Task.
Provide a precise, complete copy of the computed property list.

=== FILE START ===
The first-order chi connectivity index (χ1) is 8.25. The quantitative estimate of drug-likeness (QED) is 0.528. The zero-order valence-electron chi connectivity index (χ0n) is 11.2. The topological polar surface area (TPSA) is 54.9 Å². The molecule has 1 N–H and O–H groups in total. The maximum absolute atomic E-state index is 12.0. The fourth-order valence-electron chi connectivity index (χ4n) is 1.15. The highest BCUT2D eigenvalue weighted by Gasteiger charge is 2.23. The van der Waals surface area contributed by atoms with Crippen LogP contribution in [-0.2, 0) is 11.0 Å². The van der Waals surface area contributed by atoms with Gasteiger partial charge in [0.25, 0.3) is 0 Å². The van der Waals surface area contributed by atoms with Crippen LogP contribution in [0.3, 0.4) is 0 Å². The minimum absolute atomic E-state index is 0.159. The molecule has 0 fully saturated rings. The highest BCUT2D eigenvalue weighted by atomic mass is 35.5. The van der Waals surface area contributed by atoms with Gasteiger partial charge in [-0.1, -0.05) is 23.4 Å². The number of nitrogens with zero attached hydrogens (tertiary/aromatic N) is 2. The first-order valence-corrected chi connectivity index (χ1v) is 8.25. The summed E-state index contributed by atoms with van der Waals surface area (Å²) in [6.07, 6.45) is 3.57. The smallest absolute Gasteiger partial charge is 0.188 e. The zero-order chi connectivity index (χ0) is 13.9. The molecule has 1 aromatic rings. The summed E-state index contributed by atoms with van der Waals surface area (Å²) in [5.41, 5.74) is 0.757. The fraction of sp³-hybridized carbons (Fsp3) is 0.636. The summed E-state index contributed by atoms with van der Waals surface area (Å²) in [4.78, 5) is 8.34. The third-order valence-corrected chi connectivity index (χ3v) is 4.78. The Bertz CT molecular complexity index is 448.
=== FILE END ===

The first-order chi connectivity index (χ1) is 8.25. The quantitative estimate of drug-likeness (QED) is 0.528. The zero-order valence-electron chi connectivity index (χ0n) is 11.2. The topological polar surface area (TPSA) is 54.9 Å². The molecule has 1 N–H and O–H groups in total. The maximum absolute atomic E-state index is 12.0. The fourth-order valence-electron chi connectivity index (χ4n) is 1.15. The highest BCUT2D eigenvalue weighted by Gasteiger charge is 2.23. The van der Waals surface area contributed by atoms with Crippen LogP contribution in [-0.2, 0) is 11.0 Å². The van der Waals surface area contributed by atoms with Gasteiger partial charge in [0.25, 0.3) is 0 Å². The van der Waals surface area contributed by atoms with Crippen LogP contribution in [0.3, 0.4) is 0 Å². The minimum absolute atomic E-state index is 0.159. The molecule has 0 fully saturated rings. The highest BCUT2D eigenvalue weighted by atomic mass is 35.5. The van der Waals surface area contributed by atoms with Gasteiger partial charge in [-0.1, -0.05) is 23.4 Å². The number of nitrogens with zero attached hydrogens (tertiary/aromatic N) is 2. The first-order valence-corrected chi connectivity index (χ1v) is 8.25. The summed E-state index contributed by atoms with van der Waals surface area (Å²) in [6.07, 6.45) is 3.57. The smallest absolute Gasteiger partial charge is 0.188 e. The zero-order chi connectivity index (χ0) is 13.9. The molecule has 1 aromatic rings. The summed E-state index contributed by atoms with van der Waals surface area (Å²) in [5.41, 5.74) is 0.757. The fraction of sp³-hybridized carbons (Fsp3) is 0.636. The summed E-state index contributed by atoms with van der Waals surface area (Å²) in [4.78, 5) is 8.34. The third-order valence-corrected chi connectivity index (χ3v) is 4.78. The Bertz CT molecular complexity index is 448.